Essay Inquiry into Self, “This I Believe”

Essay 1: Inquiry into Self, “This I Believe”
For your first essay, you’ll engage in one of the oldest forms of inquiry—a personal essay. Specifically, you’ll compose a “This I Believe (Links to an external site.)” essay like those broadcast on CBS radio from 1951-1955 and revived on NPR from 2005-2009.
The purpose of writing a personal essay is to conduct an inquiry into one’s self—asking who you are and why. As with all inquiry, you should start your personal essay with a question you don’t already know the answer to—what value(s) or beliefs shape your daily life? Where do those values or beliefs come from? What values or beliefs do you want to understand better? Your inquiry should lead you to write, not some abstract philosophical statement, but a focused depiction—a story—that illustrates a specific value or belief that helps explain why you live as you do. Keep in mind that the most fruitful inquiries often come from exploring ideas that are surprising, contradictory, paradoxical.
Here are the This I Believe guidelines:
“Tell a story: Be specific. Take your belief out of the ether and ground it in the events of your life. Consider moments when your belief was formed or tested or changed. Think of your own experience, work, and family, and tell of the things you know that no one else does. Your story need not be heart-warming or gut-wrenching—it can even be funny—but it should be real. Make sure your story ties to the essence of your daily life philosophy and the shaping of your beliefs.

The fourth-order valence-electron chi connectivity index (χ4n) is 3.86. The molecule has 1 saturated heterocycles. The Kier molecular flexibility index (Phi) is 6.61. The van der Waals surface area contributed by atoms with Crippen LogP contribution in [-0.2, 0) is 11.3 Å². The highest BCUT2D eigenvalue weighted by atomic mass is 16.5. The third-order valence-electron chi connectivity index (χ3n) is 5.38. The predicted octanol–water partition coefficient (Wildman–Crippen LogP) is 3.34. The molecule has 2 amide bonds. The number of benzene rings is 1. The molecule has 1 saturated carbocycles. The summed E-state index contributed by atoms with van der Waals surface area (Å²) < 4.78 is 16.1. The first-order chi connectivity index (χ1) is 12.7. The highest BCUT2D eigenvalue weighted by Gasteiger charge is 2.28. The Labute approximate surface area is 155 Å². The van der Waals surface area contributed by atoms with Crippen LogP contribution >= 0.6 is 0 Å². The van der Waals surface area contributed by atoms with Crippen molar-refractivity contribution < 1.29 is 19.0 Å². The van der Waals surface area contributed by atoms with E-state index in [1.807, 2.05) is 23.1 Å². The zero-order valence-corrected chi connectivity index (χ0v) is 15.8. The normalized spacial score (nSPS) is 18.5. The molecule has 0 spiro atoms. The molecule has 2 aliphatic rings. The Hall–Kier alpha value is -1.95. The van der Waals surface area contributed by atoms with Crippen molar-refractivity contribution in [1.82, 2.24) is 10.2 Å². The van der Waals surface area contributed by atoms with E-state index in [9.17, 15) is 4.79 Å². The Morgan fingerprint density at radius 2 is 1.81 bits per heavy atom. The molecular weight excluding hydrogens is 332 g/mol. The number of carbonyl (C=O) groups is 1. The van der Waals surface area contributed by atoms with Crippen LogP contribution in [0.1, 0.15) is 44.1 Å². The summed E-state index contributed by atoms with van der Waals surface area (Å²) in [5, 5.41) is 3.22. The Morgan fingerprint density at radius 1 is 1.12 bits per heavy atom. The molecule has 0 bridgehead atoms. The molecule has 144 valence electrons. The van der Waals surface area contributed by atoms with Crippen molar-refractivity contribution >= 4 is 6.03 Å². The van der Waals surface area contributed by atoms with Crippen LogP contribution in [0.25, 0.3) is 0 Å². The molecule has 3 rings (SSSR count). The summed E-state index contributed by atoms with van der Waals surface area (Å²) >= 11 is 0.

Name your belief: If you can’t name it in a sentence or two, your essay might not be about belief. Also, rather than writing a list, consider focusing on one core belief, because three minutes is a very short time.
Be positive: Please avoid preaching or editorializing. Tell us what you do believe, not what you don’t believe. Avoid speaking in the editorial “we.” Make your essay about you; speak in the first person.
Be personal: Write in words and phrases that are comfortable for you to speak. We recommend you read your essay aloud to yourself several times, and each time edit it and simplify it until you find the words, tone, and story that truly echo your belief and the way you speak.”
The final draft should be at least 500 words. While writing a short essay about yourself may seem easy, the challenge will be to convey the significance of your subject through a narrow focus and selective detail.
This is an essay that’s deceptively simple: it’s short, and it’s about you, so you can likely create a first draft quickly. But then it will be a matter of revising and honing as you work to make complex meaning in your essay; in fact, it may take several drafts and a lot of feedback from readers to help you discover and narrow the point you want to make, and more importantly, for you to make choices about what details can briefly convey meaning.
You’ll likely find that after you begin writing, the point you want to make changes. Rather than how you may have written previous essays where you decide your main point and then find ways to show it, you’ll be inquiring and figuring out what your point is as you draft the piece: you’ll start from something that you find interesting and move toward your main idea, not the other way around.

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